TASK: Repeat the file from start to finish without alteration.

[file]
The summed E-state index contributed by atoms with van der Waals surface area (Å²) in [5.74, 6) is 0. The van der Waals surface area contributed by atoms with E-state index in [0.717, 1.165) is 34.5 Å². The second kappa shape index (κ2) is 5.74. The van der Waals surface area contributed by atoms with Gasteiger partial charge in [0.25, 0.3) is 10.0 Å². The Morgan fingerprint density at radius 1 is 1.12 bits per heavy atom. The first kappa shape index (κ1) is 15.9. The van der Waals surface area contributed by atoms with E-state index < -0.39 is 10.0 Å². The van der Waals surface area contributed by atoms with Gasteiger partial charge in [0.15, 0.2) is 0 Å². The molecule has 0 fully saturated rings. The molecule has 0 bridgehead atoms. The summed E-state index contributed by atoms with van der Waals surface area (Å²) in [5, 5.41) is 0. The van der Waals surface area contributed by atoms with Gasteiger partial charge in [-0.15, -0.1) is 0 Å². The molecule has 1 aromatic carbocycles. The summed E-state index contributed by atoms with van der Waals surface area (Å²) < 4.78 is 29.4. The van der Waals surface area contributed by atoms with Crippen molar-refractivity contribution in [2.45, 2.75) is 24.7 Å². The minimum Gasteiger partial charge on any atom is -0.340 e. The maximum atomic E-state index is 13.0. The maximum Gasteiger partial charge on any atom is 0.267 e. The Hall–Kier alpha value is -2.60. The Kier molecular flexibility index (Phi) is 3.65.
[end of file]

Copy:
The summed E-state index contributed by atoms with van der Waals surface area (Å²) in [5.74, 6) is 0. The van der Waals surface area contributed by atoms with E-state index in [0.717, 1.165) is 34.5 Å². The second kappa shape index (κ2) is 5.74. The van der Waals surface area contributed by atoms with Gasteiger partial charge in [0.25, 0.3) is 10.0 Å². The Morgan fingerprint density at radius 1 is 1.12 bits per heavy atom. The first kappa shape index (κ1) is 15.9. The van der Waals surface area contributed by atoms with E-state index < -0.39 is 10.0 Å². The van der Waals surface area contributed by atoms with Gasteiger partial charge in [0.15, 0.2) is 0 Å². The molecule has 0 fully saturated rings. The molecule has 0 bridgehead atoms. The summed E-state index contributed by atoms with van der Waals surface area (Å²) in [5, 5.41) is 0. The van der Waals surface area contributed by atoms with Gasteiger partial charge in [-0.15, -0.1) is 0 Å². The molecule has 1 aromatic carbocycles. The summed E-state index contributed by atoms with van der Waals surface area (Å²) < 4.78 is 29.4. The van der Waals surface area contributed by atoms with Crippen molar-refractivity contribution in [2.45, 2.75) is 24.7 Å². The minimum Gasteiger partial charge on any atom is -0.340 e. The maximum atomic E-state index is 13.0. The maximum Gasteiger partial charge on any atom is 0.267 e. The Hall–Kier alpha value is -2.60. The Kier molecular flexibility index (Phi) is 3.65.